[lld] r293792 - Strip file path from the -o option while creating reproduce.txt.

Sean Silva via llvm-commits llvm-commits at lists.llvm.org
Fri Feb 3 21:28:42 PST 2017

On Fri, Feb 3, 2017 at 11:39 AM, Ed Maste via llvm-commits <
llvm-commits at lists.llvm.org> wrote:

> On 1 February 2017 at 18:52, Rafael Avila de Espindola
> <rafael.espindola at gmail.com> wrote:
> >
> > Can you expand a bit on the use case of preserving the full path?
> During some FreeBSD experiments I built with make -i (ignore
> failures), then set the reproduce environment variable and reran with
> make -i.

How did you avoid having all of the LLD invocations from stomping on the
same .tar file when building with `make -i`? I assume you used the
LLD_REPRODUCE environment variable. After I initially came up with the idea
for the LLD_REPRODUCE environment variable (while watching Davide chasing
through the FreeBSD makefiles trying to add --reproduce), one of the
immediate follow-on thoughts was how to prevent all the different
invocations from writing to the same file when you set the environment
variable. One idea is to have some sort of escape sequences like `%b` or
something that expands to the output binary name (or something like that).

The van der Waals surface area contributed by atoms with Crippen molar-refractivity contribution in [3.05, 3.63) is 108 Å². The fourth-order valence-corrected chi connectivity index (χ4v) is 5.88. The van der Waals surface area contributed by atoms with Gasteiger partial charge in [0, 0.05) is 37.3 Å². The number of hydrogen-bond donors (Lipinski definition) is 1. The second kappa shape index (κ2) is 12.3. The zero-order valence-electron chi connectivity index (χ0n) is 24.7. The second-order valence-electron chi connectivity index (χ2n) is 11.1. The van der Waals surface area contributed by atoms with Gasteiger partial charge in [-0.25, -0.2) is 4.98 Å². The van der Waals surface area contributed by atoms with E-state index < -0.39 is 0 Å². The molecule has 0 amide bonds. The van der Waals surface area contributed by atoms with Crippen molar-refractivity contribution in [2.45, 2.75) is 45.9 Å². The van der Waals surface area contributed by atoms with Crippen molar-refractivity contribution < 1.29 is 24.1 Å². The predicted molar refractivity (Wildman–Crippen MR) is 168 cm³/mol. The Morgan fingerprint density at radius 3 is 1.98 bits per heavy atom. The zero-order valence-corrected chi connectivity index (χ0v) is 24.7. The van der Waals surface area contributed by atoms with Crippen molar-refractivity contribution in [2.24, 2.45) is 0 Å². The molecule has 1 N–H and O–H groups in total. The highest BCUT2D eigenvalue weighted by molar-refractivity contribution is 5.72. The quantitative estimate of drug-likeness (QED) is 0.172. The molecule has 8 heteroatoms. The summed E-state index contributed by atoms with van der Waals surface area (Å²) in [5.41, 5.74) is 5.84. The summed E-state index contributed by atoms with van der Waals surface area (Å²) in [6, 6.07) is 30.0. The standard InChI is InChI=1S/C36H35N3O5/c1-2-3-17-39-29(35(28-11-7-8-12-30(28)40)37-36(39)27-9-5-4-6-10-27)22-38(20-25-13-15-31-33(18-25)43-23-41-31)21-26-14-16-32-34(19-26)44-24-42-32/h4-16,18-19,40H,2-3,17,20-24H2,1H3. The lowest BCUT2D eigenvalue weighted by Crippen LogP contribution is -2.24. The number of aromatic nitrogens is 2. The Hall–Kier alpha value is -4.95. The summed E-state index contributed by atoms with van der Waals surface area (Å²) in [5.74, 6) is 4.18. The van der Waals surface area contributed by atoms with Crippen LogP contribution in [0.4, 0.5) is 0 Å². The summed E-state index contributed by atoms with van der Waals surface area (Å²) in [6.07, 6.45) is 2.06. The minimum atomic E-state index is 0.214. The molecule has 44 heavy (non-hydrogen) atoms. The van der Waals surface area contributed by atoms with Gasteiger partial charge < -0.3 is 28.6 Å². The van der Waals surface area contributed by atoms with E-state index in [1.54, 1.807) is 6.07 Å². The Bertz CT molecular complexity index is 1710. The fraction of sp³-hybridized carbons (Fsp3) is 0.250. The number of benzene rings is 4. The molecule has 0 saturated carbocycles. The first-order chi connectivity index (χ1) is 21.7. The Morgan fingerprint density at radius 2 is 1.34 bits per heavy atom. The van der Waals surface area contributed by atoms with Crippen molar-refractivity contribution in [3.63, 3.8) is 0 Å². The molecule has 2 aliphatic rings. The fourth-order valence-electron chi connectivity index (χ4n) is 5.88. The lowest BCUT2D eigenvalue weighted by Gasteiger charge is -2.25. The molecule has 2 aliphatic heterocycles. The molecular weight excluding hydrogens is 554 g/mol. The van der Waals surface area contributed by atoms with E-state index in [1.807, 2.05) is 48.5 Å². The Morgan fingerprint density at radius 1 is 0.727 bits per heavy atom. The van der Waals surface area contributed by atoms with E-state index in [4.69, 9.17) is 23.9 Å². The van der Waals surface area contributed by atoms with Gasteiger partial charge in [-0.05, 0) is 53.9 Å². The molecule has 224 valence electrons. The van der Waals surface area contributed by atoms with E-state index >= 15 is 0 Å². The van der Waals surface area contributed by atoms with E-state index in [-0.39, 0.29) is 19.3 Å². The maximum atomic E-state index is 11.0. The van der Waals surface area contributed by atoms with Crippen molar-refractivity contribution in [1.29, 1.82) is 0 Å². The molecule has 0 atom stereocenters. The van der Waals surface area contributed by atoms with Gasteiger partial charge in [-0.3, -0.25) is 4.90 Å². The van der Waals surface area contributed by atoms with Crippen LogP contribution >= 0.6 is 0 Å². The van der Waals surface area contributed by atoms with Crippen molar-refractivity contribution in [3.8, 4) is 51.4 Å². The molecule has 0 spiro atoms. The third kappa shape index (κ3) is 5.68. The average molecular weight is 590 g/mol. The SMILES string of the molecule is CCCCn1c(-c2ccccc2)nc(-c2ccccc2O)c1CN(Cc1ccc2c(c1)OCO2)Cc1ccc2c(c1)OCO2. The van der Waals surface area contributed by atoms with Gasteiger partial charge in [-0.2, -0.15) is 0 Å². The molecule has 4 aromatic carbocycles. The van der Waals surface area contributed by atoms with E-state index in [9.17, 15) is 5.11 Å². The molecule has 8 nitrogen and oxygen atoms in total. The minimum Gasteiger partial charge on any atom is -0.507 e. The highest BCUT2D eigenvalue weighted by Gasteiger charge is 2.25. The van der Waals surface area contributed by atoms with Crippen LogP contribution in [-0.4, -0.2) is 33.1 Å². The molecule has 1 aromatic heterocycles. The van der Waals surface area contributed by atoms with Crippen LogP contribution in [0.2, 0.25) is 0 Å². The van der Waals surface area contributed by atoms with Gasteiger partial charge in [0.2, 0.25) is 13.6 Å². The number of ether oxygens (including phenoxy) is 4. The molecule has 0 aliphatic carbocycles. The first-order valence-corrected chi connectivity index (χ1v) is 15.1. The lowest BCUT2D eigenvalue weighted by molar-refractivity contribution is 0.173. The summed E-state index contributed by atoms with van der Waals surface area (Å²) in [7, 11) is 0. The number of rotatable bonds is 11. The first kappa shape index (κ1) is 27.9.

E.g. you can imagine something like
`LLD_REPRODUCE=/tmp/lld_reproduce/%b_%u.txt build_everything.sh`. %b is the
basename of the output binary, %u is a unique identifier (in case multiple
output binaries happen to have the same basename; e.g. if building the base
system builds 32 and 64-bit versions of everything or if there is a 3-stage
bootstrap or something).

Probably the simplest approach would be `--reproduce %o_repro.tar` and %o
expands to the full absolute path of the output binary. I.e. `-o bin/clang
--reproduce %o_repro.tar` would create `/path/to/bin/clang_repro.tar` and
`-o bin/clang --reproduce /tmp%o_repro.tar` would create
`/tmp/path/to/bin/clang_repro.tar` (this case would not work on windows but
meh :|).

-- Sean Silva

> That gave me a reproduction .tar and response file for each
> failing case, which I reran with ld.bfd to produce the output directly
> in the target directory. This was mainly a convenience because the
> FreeBSD build builds its own toolchain so it's not necessarily
> straightforward to find the exact invocation used, or rebuild one
> component with special CFLAGS etc. All of that said, for FreeBSD we're
> beyond the point where this is needed now and I don't have a strong
> feeling on it.
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